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Key regulators learned of JPMorgan loss from media reports

Agency chiefs advocate better monitoring of derivatives as the Senate Banking Committee examines the 2010 financial reform law.

May 23, 2012|By Jim Puzzanghera, Los Angeles Times
  • SEC chief Mary Schapiro, accompanied by Commodity Futures Trading Commission Chairman Gary Gensler, right, and Robert Cook, director of Trading and Markets at the SEC, prepares to testify before the Senate Banking Committee.
SEC chief Mary Schapiro, accompanied by Commodity Futures Trading Commission… (J. Scott Applewhite/Associated…)

WASHINGTON — The public won't be protected from the type of risky bets that led to the huge trading loss at JPMorgan Chase & Co. until new rules are approved to allow better monitoring of complicated derivatives transactions, two key federal regulators told a Senate committee.

As it was, the heads of the Securities and Exchange Commission and the Commodity Futures Trading Commission said Tuesday that they learned of the unusual trading activity that led to JPMorgan's $2.3-billion trading loss through media reports.

That loss, reported two weeks ago, has already grown to more than $3 billion, and some analysts expect it to go as high as $7 billion.

The Senate Banking Committee, which is holding hearings on the 2010 financial reform law, plans to question banking regulators about JPMorgan's trading loss at a June 6 hearing and to call in JPMorgan Chief Executive Jamie Dimon soon after that.

"The company's massive trading loss is a stark reminder of the financial crisis of 2008 and the necessity of Wall Street reform," said Banking Committee Chairman Tim Johnson (D-S.D.).

SEC Chairwoman Mary Schapiro told the committee Tuesday that her agency is focused on the "appropriateness and completeness" of JPMorgan's financial disclosures, including whether its recent earnings statements and first-quarter financial reports were "accurate and truthful."

Commodity Futures Trading Commission Chairman Gary Gensler said his agency's enforcement division is investigating the credit derivative products, traded by JPMorgan's chief investment office, that led to the loss.

Gensler and Schapiro said they could not comment further on their investigations. The FBI has also launched a preliminary inquiry into the trading loss.

And the Financial Stability Oversight Council, a panel of top regulators, was briefed Tuesday on the loss at its regularly scheduled closed-door meeting. A Treasury Department spokesman said regulatory reviews of the loss are important to implementing financial reform rules "so that mistakes in judgment at individual banks are less likely to threaten the broader financial system and economy."

The trading loss has been a major blow to JPMorgan. Its stock had tumbled 20% after the news was revealed May 10 before rebounding Wednesday to close at $34.01, a gain of $1.60, or 4.6%.

Sen. Richard Shelby (R-Ala.) said he was surprised that regulators did not know about JPMorgan's loss until it was reported in the media.

"So you really did not know what was going on or the problems with the trade until you read the press reports like all of us?" he asked.

Gensler said that until rules are in place limiting so-called proprietary trading by banks and imposing new oversight on complex financial derivatives, "the American public is not protected."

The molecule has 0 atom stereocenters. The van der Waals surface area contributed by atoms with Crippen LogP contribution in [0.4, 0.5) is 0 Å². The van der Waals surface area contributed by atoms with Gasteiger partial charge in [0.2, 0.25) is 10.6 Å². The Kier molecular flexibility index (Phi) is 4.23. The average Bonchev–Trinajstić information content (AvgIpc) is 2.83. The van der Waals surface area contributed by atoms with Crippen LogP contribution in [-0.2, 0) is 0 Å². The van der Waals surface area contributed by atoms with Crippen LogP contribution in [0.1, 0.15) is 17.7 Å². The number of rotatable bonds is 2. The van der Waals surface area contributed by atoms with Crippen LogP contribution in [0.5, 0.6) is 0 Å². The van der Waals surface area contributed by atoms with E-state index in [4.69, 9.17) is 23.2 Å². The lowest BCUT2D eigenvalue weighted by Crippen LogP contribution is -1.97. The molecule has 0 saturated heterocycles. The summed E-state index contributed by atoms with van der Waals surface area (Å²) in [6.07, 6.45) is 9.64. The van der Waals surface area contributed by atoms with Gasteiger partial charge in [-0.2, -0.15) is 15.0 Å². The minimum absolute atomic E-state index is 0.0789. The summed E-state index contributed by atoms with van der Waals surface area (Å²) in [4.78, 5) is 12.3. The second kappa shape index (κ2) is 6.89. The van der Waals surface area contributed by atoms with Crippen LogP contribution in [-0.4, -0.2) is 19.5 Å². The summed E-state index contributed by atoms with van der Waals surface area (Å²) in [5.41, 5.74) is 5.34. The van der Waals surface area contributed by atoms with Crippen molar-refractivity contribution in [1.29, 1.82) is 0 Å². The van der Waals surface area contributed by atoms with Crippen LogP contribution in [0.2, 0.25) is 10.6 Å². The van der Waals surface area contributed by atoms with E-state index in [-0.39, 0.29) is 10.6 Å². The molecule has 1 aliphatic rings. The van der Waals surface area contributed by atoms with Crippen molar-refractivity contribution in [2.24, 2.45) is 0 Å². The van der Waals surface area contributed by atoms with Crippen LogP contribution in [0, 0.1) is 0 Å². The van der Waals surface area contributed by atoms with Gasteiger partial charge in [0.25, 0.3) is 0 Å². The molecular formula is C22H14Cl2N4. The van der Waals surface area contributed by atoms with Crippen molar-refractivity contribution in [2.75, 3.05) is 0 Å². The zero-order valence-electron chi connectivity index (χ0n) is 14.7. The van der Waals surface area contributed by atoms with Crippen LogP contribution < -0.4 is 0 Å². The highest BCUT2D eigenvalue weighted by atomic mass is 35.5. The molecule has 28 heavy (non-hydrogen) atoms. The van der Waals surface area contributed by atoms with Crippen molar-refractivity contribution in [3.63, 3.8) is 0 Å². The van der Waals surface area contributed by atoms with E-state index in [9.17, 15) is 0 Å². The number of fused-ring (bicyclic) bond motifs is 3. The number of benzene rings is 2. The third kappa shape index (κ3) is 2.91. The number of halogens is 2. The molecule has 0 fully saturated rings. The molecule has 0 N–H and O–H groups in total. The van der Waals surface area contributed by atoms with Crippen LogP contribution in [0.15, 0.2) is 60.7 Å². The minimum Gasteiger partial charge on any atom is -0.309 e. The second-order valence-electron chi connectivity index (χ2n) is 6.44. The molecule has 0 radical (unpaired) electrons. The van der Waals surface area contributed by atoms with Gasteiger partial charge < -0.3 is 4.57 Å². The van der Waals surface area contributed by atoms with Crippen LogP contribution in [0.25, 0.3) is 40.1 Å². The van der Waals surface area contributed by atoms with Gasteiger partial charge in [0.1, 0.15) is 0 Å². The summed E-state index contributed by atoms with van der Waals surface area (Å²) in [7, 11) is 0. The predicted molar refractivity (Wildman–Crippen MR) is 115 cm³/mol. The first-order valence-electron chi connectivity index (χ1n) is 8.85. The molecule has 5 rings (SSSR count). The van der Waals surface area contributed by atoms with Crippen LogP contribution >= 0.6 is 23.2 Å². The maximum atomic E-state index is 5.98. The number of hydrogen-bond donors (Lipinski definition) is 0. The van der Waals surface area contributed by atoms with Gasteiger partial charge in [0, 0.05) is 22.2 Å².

Democrats, including President Obama, have said JPMorgan's loss highlights the need to implement tough rules called for in the 2010 Dodd-Frank financial reform law.

"If JPMorgan lost $2 billion — or some reports suggest likely more — through these trades, what's to stop them from losing $10 billion the next time or, even worse, to stop another less-capitalized bank from taking losses so large that could bring it down?" said Sen. Robert Menendez (D-N.J.).

Schapiro and Gensler said the JPMorgan incident would be instructive as their agencies finish writing new rules to monitor and limit the type of trading in financial derivatives that led to the bank's loss.

Among the regulations still being drafted under the reform law is the so-called Volcker rule, which is intended to limit trading that banks do with their own funds.

Gensler said the JPMorgan loss "gives us real, live experience, like [American International Group Inc.] and Lehman Bros. and Citigroup did in a more disastrous way" during the financial crisis.

But Republicans, who almost unanimously opposed the law, warned of an overreaction. Sen. Bob Corker (R-Tenn.) said he worried that regulators would try to broaden the new rules in reaction to the JPMorgan loss.

"What I fear is, in a rush to make it look like the Dodd-Frank legislation addressed these kind of issues ... what you're going to do is end up causing the Volcker rule to be something it never was intended to be," he said.

Corker and other Republicans said banks needed to use derivatives to hedge against losses. Placing too many restrictions on derivatives would reduce hedging and increase the risk of losses at banks.

The easier solution is simply to require banks to hold more capital to absorb losses, said Sen. Patrick J. Toomey (R-Pa.).

"Frankly, firms ought to be able to make decisions and then live with the consequences, and taxpayers shouldn't be at risk," he said.

Sen. Mark Warner (D-Va.) said regulators might be fortunate that the JPMorgan trading loss took place as regulators were writing the rules and provided a real-world example that did not damage the financial system. JPMorgan had more than enough capital to cover the loss.

"We were going to have an incident like this," Warner said. "It could be a blessing that it was happening with the strongest financial institution we have in the country."

jim.puzzanghera@latimes.com

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